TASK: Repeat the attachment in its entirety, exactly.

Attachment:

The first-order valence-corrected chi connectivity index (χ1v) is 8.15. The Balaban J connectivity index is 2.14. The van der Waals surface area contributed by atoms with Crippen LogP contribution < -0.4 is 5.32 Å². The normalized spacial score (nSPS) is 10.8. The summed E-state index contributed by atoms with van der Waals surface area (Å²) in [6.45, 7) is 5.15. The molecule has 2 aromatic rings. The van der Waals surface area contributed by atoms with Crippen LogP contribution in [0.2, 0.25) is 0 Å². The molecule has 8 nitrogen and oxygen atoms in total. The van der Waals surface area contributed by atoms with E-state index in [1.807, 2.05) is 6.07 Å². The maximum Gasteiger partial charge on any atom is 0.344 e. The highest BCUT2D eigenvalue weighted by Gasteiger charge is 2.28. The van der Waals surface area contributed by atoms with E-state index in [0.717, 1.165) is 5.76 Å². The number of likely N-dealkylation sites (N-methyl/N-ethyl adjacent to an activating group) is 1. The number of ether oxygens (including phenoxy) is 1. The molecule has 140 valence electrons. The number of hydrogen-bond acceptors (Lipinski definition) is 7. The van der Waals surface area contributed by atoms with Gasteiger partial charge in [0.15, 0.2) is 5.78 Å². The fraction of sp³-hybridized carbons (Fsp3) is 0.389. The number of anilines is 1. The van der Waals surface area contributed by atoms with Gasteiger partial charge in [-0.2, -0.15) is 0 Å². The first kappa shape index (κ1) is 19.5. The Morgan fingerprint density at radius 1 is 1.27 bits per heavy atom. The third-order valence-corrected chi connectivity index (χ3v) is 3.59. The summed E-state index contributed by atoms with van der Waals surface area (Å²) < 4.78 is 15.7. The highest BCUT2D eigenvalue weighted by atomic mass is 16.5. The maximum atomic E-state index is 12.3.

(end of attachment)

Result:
The first-order valence-corrected chi connectivity index (χ1v) is 8.15. The Balaban J connectivity index is 2.14. The van der Waals surface area contributed by atoms with Crippen LogP contribution < -0.4 is 5.32 Å². The normalized spacial score (nSPS) is 10.8. The summed E-state index contributed by atoms with van der Waals surface area (Å²) in [6.45, 7) is 5.15. The molecule has 2 aromatic rings. The van der Waals surface area contributed by atoms with Crippen LogP contribution in [0.2, 0.25) is 0 Å². The molecule has 8 nitrogen and oxygen atoms in total. The van der Waals surface area contributed by atoms with E-state index in [1.807, 2.05) is 6.07 Å². The maximum Gasteiger partial charge on any atom is 0.344 e. The highest BCUT2D eigenvalue weighted by Gasteiger charge is 2.28. The van der Waals surface area contributed by atoms with E-state index in [0.717, 1.165) is 5.76 Å². The number of likely N-dealkylation sites (N-methyl/N-ethyl adjacent to an activating group) is 1. The number of ether oxygens (including phenoxy) is 1. The molecule has 140 valence electrons. The number of hydrogen-bond acceptors (Lipinski definition) is 7. The van der Waals surface area contributed by atoms with Gasteiger partial charge in [0.15, 0.2) is 5.78 Å². The fraction of sp³-hybridized carbons (Fsp3) is 0.389. The number of anilines is 1. The van der Waals surface area contributed by atoms with Gasteiger partial charge in [-0.2, -0.15) is 0 Å². The first kappa shape index (κ1) is 19.5. The Morgan fingerprint density at radius 1 is 1.27 bits per heavy atom. The third-order valence-corrected chi connectivity index (χ3v) is 3.59. The summed E-state index contributed by atoms with van der Waals surface area (Å²) < 4.78 is 15.7. The highest BCUT2D eigenvalue weighted by atomic mass is 16.5. The maximum atomic E-state index is 12.3.